Vineet Buch co-founded two Silicon Valley start-ups, Riya Inc. and Karient Inc. before signing up with Menlo Park-based VC BlueRun Ventures two years ago. The $1 billion (Rs4,100 crore) BlueRun started operations here in late 2004 and its portfolio includes Pune-based Nevis Networks and Bangalore-based Ugenie. It invests $500,000-$2 million per company. Buch spoke to Mint about Indian start-ups and BlueRun’s plans here. Edited excerpts:
Why did you jump the fence after ten years of being entrepreneur?
It just sort of happened that my firm BlueRun invested in Riya, a company that I had co-founded. We liked each other and they offered me a chance to work with them. That was a little over two years ago and I think I’ve enjoyed being a venture capitalist so far.
What is different about being a venture capitalist?
There is a fundamental difference. Entrepreneurs are in charge, they steer the ship. The VC is a kind of navigator. In the end, we can only give advice and suggestions. So, while we have a big-picture view and can offer connections, good VCs have to realize that they have to give control to the entrepreneur. Very often VCs who have been high-powered executives in a company don’t realize that they are not the people in control now. You can’t micro-manage the entrepreneur.
Does a background in entrepreneurship help in the investor role?
I think it is very important for a VC to have worked in at least one very young startup. The pace of change in a company that young and the very small problems typical to it are things you can’t understand if you’ve only worked in a big company.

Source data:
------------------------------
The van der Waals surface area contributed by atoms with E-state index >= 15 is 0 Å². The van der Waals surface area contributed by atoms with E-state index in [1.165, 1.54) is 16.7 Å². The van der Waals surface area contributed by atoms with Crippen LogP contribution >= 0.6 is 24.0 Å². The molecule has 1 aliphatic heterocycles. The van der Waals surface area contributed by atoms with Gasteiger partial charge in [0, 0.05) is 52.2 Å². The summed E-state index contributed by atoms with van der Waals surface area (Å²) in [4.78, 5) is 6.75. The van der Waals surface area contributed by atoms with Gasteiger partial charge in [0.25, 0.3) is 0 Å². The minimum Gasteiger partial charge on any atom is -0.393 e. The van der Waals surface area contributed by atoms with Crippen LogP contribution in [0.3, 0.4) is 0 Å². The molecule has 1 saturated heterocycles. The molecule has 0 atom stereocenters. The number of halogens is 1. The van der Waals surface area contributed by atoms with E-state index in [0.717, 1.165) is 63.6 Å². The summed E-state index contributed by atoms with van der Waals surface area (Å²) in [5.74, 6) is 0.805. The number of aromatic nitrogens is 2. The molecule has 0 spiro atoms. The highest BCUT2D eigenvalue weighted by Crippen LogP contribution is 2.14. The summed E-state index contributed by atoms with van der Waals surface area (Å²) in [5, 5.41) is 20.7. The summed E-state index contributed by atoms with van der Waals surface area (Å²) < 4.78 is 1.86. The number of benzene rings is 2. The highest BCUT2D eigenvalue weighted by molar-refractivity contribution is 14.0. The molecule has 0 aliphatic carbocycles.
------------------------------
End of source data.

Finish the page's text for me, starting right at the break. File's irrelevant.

Is the start-up environment in India very different now from what it was two years ago?
Yes. And the difference is dramatic. I’ve been following this for almost three years. Earlier people weren’t ambitious and didn’t appreciate markets. People were basically trying small cottage industries. Something has happened in the past year or so. The quality and drive you see in people today – I look at plans from India, Shanghai, Israel – represents a quantum shift in mindset. Partly perhaps because people have become more accepting of the notion of entrepreneurship. It’s okay to take a risk.
What is hot in the US Internet market right now? Do you see successful parallels emerging here?
The hot thing right now is social media, people like MySpace and Facebook. One of my companies is in that space. There are people trying to copy that here. There are many people trying to become the MySpace of India. I think the problem is that, first of all Orkut already has a big presence here. It’s so hard in the social media world to make money, even in the US market which is huge. I don’t know what the revenue opportunity is for Indian companies in that space. Given the very small size of the online advertising market here, I think what people are ignoring is that pure online models worked well in the US because of the sheer size of the cyber advertising market in that country. In India, given the very small size of the online market, a hybrid online-offline model will work better. The average Indian still isn’t very online savvy. People don’t go home and spend an hour surfing the Internet.